‘Empowering Pinays to drive economic growth’

 The Philippines should prioritize the inclusion of women in the financial systems to empower them leading houses holds, communities, and th...

 The Philippines should prioritize the inclusion of women in the financial systems to empower them leading houses holds, communities, and the broader economy towards a growth path that could generate greater gains for the country.

During the Women and Tech: Inclusion and Empowerment Webinar hosted by the
European Chamber of Commerce of the Philippines (ECCP), women leaders of open
finance champion UBX, AI-powered finance platform Bixie, and humanitarian agency
Catholic Relief Services (CRS) urged both the public and private sectors to empower
women by including them in the country’s financial systems, as they are key to
unlocking the growth potential of the economy.
UBX, Bixie, and CRS have joined hands to further democratize access to financial
services for the roughly 54.5 million Pinays in the country.
“Studies have shown that when you enable women and their families, the development
is a ripple effect — from women to their families to the communities and to the
economy,” UBX Managing Director for Banking Services Anne B. Yosuico said. “Female
household leaders are the ones driving real change in their families and communities
and therefore the economy. Hence, we should start developing mechanisms that allow
them to have greater access to capital.”

UBX, a champion for financial inclusion, since day one has been pursuing the
empowerment of women entrepreneurs and individuals by providing them with digital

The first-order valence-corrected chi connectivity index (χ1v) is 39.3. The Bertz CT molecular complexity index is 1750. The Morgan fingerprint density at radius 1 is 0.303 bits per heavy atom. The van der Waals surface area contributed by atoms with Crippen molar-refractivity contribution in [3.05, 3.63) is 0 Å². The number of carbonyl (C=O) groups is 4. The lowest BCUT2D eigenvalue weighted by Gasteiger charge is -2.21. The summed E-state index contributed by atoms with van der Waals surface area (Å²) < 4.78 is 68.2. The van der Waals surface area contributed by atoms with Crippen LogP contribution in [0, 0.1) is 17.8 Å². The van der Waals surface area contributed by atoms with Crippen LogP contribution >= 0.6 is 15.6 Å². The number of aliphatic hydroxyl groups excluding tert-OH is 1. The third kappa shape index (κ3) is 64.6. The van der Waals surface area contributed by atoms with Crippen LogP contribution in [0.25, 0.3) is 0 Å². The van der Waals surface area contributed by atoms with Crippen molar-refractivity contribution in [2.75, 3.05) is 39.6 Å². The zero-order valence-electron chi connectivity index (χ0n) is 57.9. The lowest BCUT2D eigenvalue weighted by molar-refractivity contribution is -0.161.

tools and services that give them access to financial ecosystems.
As the leading open finance platform in the Philippines, UBX equips women with
financial tools such as: loans to build or grow their businesses through SeekCap; access
to cryptocurrencies through the Cardano staking pool; and the power to offer banking
services through i2i, among others.

Women helping women
For her part, CRS Program Manager for Disaster Risk Reduction Maila Quiring said her
group has enabled over 2,200 Filipinas in 880 groups through the Savings and Internal
Lending Communities (SILC) Program.
SILC is a holistic, savings-led microfinance approach that provides a safe place for poor
households to save and borrow to increase their income, helping members better
manage their existing resources by teaching them basic financial management skills.
“After two years of being formed in one barangay in Angono, Rizal, SILC was able to
empower women such that fewer people sought for government assistance simply
because SILC members and groups helped each other,” Quiring said.

Huge gap, larger opportunity
Meanwhile, Bixie Founder and CEO Rosalia Gitau said empowering women in the
Philippines and the world will lead to a “revolution” of unprecedented growth, noting
that “When women lean on one another, we survive. But when we empower one
another, we thrive”.

Citing a study from Harvard Business Review, Gitau said women are the largest
excluded group from finance, accounting for anywhere between $3 trillion and $5
trillion in market gap.

“We are the largest growth market in finance,” Gitau said. “Women are worth $40
trillion in decision making in the global economy. We have 40 percent of all of the
world’s wealth and we make 80 percent of all buying decisions in the household.”
Bixie is a digital platform that empowers women to save and invest by providing them
the knowledge to gain confidence, the network to find support, and the tools to take
action. Bixie offers a digital ledger that provides women insights on spending, a digital
community center, as well as materials that educate women about finance.
Aside from these services, Bixie also partners with humanitarian groups to distribute
financial aid to women in places like the Philippines.

“When you give money to women, it trickles down to the household and the
communities,” Gitau said. “By educating women — giving them the base level of capital
— you can actually revolutionize the GDP growth of countries.”
“The impact is enormous. The business case that we’re making is not just a
fundamental human right to integrate women into the global economy, it’s big business
and it’s going to have huge implications,” Gitau added.

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